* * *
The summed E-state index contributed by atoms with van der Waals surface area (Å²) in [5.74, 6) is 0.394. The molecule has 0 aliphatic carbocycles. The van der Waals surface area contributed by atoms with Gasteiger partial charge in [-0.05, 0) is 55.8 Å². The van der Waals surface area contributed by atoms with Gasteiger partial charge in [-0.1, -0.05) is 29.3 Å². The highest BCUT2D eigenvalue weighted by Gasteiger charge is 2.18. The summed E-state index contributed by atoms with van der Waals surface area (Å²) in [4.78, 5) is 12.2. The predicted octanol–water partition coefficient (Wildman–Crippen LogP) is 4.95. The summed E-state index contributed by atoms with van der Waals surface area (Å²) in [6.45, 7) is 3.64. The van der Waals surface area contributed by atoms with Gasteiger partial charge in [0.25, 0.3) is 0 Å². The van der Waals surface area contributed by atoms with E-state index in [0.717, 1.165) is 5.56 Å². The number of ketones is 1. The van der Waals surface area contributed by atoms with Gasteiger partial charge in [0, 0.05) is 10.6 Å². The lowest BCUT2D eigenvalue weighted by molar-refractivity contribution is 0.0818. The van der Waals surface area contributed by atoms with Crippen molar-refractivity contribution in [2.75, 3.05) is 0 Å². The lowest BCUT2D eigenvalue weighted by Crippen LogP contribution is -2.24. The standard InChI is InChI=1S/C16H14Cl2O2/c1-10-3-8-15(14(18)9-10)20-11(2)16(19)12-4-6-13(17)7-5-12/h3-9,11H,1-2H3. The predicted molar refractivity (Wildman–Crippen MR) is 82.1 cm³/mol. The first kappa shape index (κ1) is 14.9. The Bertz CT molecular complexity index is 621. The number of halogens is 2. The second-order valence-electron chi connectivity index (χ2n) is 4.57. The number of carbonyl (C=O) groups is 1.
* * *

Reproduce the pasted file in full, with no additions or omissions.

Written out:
The summed E-state index contributed by atoms with van der Waals surface area (Å²) in [5.74, 6) is 0.394. The molecule has 0 aliphatic carbocycles. The van der Waals surface area contributed by atoms with Gasteiger partial charge in [-0.05, 0) is 55.8 Å². The van der Waals surface area contributed by atoms with Gasteiger partial charge in [-0.1, -0.05) is 29.3 Å². The highest BCUT2D eigenvalue weighted by Gasteiger charge is 2.18. The summed E-state index contributed by atoms with van der Waals surface area (Å²) in [4.78, 5) is 12.2. The predicted octanol–water partition coefficient (Wildman–Crippen LogP) is 4.95. The summed E-state index contributed by atoms with van der Waals surface area (Å²) in [6.45, 7) is 3.64. The van der Waals surface area contributed by atoms with Gasteiger partial charge in [0.25, 0.3) is 0 Å². The van der Waals surface area contributed by atoms with E-state index in [0.717, 1.165) is 5.56 Å². The number of ketones is 1. The van der Waals surface area contributed by atoms with Gasteiger partial charge in [0, 0.05) is 10.6 Å². The lowest BCUT2D eigenvalue weighted by molar-refractivity contribution is 0.0818. The van der Waals surface area contributed by atoms with Crippen molar-refractivity contribution in [2.75, 3.05) is 0 Å². The lowest BCUT2D eigenvalue weighted by Crippen LogP contribution is -2.24. The standard InChI is InChI=1S/C16H14Cl2O2/c1-10-3-8-15(14(18)9-10)20-11(2)16(19)12-4-6-13(17)7-5-12/h3-9,11H,1-2H3. The predicted molar refractivity (Wildman–Crippen MR) is 82.1 cm³/mol. The first kappa shape index (κ1) is 14.9. The Bertz CT molecular complexity index is 621. The number of halogens is 2. The second-order valence-electron chi connectivity index (χ2n) is 4.57. The number of carbonyl (C=O) groups is 1.